Alex speaks to the The Tyee on BC’s provincial nominee program

British Columbia’s provincial nominee program (PNP) aims to help immigrant entrepreneurs find business opportunities in the province, along with helping to create and maintain jobs for Canadians. But, earlier this year, the provincial government put the program on hold so that improvements could be made to the increasingly in-demand service.

B.C.’s independent online newspaper, The Tyee, spoke with MKS Law’s Aleksander Stojicevic to get his perspective on why the program was halted and some of the problems the PNP creates for immigrants.

Maynard-Kischer-Stojicevic-tyee-canadian-immigration

Alex says, after the cancellation of the federal immigrant investor program — which allowed applicants to invest $800,000 in Canada to gain permanent residency — other immigration programs started to become overwhelmed.

“[The province] wasn’t really equipped to handle the number of applications they received,” Alex told The Tyee. “They should have anticipated to some extent that if there was going to be a problem with the closing of the federal investor program that all their programs would be affected.”

The Tyee notes the average number of business PNP applicants was 161 between 2009 and 2011, with that number rising to 1,077 in 2014 after the federal immigrant investor program was officially cancelled.

Since the PNP was put on hold, government has made improvements aimed at streamlining the process for applicants, including introducing online pre-registration.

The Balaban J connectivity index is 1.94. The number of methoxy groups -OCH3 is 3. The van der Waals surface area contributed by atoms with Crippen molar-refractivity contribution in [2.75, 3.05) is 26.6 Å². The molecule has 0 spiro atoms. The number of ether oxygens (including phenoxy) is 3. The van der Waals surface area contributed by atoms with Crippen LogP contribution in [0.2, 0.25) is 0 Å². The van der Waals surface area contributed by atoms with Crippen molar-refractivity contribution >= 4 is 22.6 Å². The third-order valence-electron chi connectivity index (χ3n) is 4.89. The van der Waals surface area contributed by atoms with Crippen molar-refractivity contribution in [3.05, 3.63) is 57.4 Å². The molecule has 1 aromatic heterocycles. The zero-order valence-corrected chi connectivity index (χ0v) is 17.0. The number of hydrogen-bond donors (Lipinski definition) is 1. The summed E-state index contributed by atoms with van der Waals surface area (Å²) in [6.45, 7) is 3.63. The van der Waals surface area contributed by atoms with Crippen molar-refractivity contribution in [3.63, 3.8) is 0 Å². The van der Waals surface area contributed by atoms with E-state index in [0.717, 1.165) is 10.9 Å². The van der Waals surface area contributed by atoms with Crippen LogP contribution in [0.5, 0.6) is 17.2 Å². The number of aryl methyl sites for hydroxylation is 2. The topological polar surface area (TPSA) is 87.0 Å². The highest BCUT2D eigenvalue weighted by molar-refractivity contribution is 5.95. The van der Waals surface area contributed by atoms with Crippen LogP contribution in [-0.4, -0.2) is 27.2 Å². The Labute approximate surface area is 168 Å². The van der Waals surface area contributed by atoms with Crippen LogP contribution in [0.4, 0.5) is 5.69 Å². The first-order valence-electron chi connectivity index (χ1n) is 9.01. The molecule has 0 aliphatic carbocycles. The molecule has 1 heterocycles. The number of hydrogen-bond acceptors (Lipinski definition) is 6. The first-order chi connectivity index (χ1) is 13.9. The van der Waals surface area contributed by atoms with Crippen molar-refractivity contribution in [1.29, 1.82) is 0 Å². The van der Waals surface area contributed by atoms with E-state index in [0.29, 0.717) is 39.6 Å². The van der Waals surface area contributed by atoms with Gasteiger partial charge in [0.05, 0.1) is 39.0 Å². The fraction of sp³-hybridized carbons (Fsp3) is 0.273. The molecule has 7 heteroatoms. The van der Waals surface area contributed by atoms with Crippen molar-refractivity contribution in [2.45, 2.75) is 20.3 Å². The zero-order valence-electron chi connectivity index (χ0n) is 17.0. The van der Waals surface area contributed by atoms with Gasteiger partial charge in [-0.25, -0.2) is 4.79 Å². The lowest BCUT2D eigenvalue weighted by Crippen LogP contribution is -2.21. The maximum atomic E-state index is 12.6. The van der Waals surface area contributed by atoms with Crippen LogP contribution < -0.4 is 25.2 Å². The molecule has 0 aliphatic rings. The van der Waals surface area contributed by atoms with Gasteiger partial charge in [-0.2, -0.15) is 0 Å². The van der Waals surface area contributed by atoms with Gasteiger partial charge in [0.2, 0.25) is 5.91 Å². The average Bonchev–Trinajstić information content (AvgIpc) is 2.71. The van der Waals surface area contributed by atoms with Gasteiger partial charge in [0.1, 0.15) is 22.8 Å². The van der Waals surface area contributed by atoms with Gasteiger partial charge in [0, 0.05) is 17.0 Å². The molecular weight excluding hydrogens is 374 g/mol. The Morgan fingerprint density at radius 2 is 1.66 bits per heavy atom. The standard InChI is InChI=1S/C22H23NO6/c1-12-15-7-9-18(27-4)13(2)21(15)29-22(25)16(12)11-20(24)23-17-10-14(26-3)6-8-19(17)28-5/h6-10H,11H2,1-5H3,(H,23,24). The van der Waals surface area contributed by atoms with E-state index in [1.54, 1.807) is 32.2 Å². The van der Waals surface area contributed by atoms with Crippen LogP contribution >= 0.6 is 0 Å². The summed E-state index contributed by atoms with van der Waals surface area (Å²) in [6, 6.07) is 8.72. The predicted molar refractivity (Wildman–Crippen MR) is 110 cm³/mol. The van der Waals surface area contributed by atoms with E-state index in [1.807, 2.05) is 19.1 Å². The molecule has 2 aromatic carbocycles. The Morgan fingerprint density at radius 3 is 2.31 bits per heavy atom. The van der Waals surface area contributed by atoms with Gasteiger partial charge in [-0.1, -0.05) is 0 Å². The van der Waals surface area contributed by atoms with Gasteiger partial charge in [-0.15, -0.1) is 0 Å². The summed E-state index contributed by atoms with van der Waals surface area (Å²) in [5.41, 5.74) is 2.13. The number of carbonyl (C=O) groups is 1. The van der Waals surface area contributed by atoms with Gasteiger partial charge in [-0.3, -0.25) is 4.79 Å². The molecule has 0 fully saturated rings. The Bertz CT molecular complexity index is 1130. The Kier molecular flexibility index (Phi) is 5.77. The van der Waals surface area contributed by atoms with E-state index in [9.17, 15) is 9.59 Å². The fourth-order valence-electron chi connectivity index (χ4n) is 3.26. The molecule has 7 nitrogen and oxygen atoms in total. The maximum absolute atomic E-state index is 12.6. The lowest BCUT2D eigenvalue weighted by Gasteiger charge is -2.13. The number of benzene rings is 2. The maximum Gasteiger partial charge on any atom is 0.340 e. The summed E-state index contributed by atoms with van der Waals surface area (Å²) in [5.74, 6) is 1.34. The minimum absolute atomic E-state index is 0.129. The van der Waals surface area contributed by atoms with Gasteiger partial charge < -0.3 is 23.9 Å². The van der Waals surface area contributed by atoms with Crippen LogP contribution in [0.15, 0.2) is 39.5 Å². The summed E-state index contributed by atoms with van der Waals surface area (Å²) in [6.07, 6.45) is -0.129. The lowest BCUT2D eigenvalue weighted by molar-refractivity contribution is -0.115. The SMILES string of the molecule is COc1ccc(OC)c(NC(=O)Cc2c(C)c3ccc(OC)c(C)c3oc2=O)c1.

Maynard-Kischer-Stojicevic-tyee-immigration-news

Despite improvements, there are still issues with the program that leave immigrants vulnerable to immigrant consultants who charge huge fees and help multiple immigrants apply for the same business.

“The purpose of this program should not be to enrich middlemen,” says Alex. “It should be to maintain jobs in Canada and create jobs in Canada. It’s not creating jobs if all you’re doing is moving new immigrants’ money to people in the immigration industry.”

The long waits for application approval, some up to 13 months, can also affect both immigrants and Canadians looking to sell their business. Bob Wang, a Victoria business owner looking told the Tyee that some prospective buyers for his on-the-market restaurant have asked him hold the business for them while they wait for immigration approval.

However, with such stuff competition, Alex says some of MKS’s clients take the risk, buying a business in hopes that they will receive approval.

Maynard Kischer Stojicevic Citizenship and Immigration Law are based in Vancouver and provide guidance to businesses and individuals on immigration issues such as the provincial nominee program. Book a consultation to learn more about how MKS can help you navigate the Canadian immigration system.